Every sea going Nation now seems to have a Sailor’s Hornpipe although the dance is generally accepted to be English in origin and was used to keep the Sailors fit whilst at sea. Today the dance is performed to Hornpipe music in 4/4 time, but in times past the title Hornpipe has moved around time signatures such as 3/2, 6/4, 9/8 and, in the beginning, the music took its’ name from a primitive musical instrument, obsolete since around 1600; called “The Hornpipe”. It was a woodwind instruments consisting of a single reed mouth-piece, similar to a bagpipe drone reed, a narrow bore wood melody pipe with finger holes ending in a bell made from an animal horn.
So this is how it all started, a very basic exercise in dance format designed to the sailor's fit while at sea -|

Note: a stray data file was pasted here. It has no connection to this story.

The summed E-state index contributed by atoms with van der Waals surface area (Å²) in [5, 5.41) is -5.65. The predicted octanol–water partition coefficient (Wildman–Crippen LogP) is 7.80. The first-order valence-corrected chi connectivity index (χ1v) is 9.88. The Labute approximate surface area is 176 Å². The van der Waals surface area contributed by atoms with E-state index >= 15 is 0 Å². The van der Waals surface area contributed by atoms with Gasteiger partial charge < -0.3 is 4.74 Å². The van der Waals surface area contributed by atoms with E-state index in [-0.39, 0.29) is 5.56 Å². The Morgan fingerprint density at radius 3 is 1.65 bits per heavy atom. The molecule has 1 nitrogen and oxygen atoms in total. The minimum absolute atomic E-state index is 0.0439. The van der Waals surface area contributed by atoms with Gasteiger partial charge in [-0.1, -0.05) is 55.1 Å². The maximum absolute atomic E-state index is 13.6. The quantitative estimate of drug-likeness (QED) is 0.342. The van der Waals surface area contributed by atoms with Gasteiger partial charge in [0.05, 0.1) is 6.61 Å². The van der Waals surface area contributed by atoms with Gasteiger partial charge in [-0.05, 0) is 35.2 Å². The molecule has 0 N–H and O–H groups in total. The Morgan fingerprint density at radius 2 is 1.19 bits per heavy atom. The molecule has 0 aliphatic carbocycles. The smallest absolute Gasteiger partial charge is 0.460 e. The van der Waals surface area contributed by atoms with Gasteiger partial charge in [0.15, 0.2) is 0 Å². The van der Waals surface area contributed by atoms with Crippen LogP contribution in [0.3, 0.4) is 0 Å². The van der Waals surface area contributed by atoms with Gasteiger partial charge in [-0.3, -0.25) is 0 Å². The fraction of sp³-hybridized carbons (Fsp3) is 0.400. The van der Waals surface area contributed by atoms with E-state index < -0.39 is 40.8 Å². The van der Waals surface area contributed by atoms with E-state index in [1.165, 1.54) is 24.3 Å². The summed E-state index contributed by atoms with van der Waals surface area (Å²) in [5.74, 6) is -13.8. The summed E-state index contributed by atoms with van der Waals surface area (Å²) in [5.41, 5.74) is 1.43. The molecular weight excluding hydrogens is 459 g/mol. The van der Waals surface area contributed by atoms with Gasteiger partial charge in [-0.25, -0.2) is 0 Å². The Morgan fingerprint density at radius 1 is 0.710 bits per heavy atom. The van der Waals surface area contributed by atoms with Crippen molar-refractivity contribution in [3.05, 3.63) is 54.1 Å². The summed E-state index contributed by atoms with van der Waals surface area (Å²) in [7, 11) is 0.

The Sailor’s Hornpipe dance is earliest recorded, as a stage dance, performed by American dancer John Durang (1768-1822) who in 1790 performed a dance in nautical style. Unfortunately full details of the steps used do not exist so we do not know if the dance was in any way related to the Hornpipe of today, except that it was danced to “Durang's Hornpipe” a tune written specifically for the dance by a German dwarf violinist known only as Hoffmaster. Here is a depiction of the style of dance by dynamic ballet dancer Wayne Sleep -